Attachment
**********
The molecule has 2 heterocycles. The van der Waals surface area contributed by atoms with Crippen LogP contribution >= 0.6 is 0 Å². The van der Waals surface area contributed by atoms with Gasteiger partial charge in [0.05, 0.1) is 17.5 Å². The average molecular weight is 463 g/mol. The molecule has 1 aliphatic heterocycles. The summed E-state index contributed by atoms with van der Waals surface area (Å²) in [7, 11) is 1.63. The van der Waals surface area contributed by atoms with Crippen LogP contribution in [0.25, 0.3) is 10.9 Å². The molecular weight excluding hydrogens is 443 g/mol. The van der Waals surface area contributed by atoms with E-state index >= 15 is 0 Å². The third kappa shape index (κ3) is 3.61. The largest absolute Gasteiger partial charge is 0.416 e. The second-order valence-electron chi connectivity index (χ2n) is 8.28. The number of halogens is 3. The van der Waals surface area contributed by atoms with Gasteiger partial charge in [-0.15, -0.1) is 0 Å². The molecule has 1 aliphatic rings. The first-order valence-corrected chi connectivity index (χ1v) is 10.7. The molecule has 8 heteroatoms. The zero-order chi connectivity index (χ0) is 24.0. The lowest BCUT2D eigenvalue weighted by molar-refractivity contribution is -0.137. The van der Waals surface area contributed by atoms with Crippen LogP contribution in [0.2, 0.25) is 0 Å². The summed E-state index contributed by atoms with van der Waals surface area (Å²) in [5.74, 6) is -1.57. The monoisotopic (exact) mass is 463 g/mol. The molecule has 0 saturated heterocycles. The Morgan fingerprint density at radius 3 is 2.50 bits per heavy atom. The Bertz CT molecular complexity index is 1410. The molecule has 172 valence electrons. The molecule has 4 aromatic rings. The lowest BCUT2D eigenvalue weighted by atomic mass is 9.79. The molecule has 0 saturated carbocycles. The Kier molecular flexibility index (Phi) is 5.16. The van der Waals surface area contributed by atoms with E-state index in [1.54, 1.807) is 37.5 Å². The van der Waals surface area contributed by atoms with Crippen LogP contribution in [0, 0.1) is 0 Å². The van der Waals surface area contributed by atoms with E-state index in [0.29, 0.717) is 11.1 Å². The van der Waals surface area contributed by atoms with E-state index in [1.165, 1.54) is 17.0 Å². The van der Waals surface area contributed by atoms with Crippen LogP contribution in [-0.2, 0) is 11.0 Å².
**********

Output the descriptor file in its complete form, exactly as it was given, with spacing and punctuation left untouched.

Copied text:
The molecule has 2 heterocycles. The van der Waals surface area contributed by atoms with Crippen LogP contribution >= 0.6 is 0 Å². The van der Waals surface area contributed by atoms with Gasteiger partial charge in [0.05, 0.1) is 17.5 Å². The average molecular weight is 463 g/mol. The molecule has 1 aliphatic heterocycles. The summed E-state index contributed by atoms with van der Waals surface area (Å²) in [7, 11) is 1.63. The van der Waals surface area contributed by atoms with Crippen LogP contribution in [0.25, 0.3) is 10.9 Å². The molecular weight excluding hydrogens is 443 g/mol. The van der Waals surface area contributed by atoms with E-state index >= 15 is 0 Å². The third kappa shape index (κ3) is 3.61. The largest absolute Gasteiger partial charge is 0.416 e. The second-order valence-electron chi connectivity index (χ2n) is 8.28. The number of halogens is 3. The van der Waals surface area contributed by atoms with Gasteiger partial charge in [-0.15, -0.1) is 0 Å². The molecule has 1 aliphatic rings. The first-order valence-corrected chi connectivity index (χ1v) is 10.7. The molecule has 8 heteroatoms. The zero-order chi connectivity index (χ0) is 24.0. The lowest BCUT2D eigenvalue weighted by molar-refractivity contribution is -0.137. The van der Waals surface area contributed by atoms with Crippen LogP contribution in [0.2, 0.25) is 0 Å². The summed E-state index contributed by atoms with van der Waals surface area (Å²) in [5.74, 6) is -1.57. The monoisotopic (exact) mass is 463 g/mol. The molecule has 0 saturated heterocycles. The Morgan fingerprint density at radius 3 is 2.50 bits per heavy atom. The Bertz CT molecular complexity index is 1410. The molecule has 172 valence electrons. The molecule has 4 aromatic rings. The lowest BCUT2D eigenvalue weighted by atomic mass is 9.79. The molecule has 0 saturated carbocycles. The Kier molecular flexibility index (Phi) is 5.16. The van der Waals surface area contributed by atoms with E-state index in [1.54, 1.807) is 37.5 Å². The van der Waals surface area contributed by atoms with Crippen LogP contribution in [0, 0.1) is 0 Å². The van der Waals surface area contributed by atoms with E-state index in [0.29, 0.717) is 11.1 Å². The van der Waals surface area contributed by atoms with E-state index in [1.165, 1.54) is 17.0 Å². The van der Waals surface area contributed by atoms with Crippen LogP contribution in [-0.2, 0) is 11.0 Å².